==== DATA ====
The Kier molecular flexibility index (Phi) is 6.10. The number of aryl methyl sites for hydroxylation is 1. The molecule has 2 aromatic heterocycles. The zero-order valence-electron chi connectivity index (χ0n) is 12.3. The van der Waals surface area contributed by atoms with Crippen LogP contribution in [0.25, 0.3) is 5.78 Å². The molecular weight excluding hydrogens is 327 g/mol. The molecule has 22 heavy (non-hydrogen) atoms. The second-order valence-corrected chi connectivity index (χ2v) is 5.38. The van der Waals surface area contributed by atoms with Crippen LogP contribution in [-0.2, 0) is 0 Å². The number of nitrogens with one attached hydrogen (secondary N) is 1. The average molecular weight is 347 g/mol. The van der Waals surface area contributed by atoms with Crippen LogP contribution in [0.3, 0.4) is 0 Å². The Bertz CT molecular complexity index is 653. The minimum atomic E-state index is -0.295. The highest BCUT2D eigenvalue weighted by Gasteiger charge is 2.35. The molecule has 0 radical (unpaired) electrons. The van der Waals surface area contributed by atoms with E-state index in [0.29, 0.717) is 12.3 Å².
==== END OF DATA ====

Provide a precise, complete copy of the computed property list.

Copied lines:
The Kier molecular flexibility index (Phi) is 6.10. The number of aryl methyl sites for hydroxylation is 1. The molecule has 2 aromatic heterocycles. The zero-order valence-electron chi connectivity index (χ0n) is 12.3. The van der Waals surface area contributed by atoms with Crippen LogP contribution in [0.25, 0.3) is 5.78 Å². The molecular weight excluding hydrogens is 327 g/mol. The molecule has 22 heavy (non-hydrogen) atoms. The second-order valence-corrected chi connectivity index (χ2v) is 5.38. The van der Waals surface area contributed by atoms with Crippen LogP contribution in [-0.2, 0) is 0 Å². The number of nitrogens with one attached hydrogen (secondary N) is 1. The average molecular weight is 347 g/mol. The van der Waals surface area contributed by atoms with Crippen LogP contribution in [0.3, 0.4) is 0 Å². The Bertz CT molecular complexity index is 653. The minimum atomic E-state index is -0.295. The highest BCUT2D eigenvalue weighted by Gasteiger charge is 2.35. The molecule has 0 radical (unpaired) electrons. The van der Waals surface area contributed by atoms with E-state index in [0.29, 0.717) is 12.3 Å².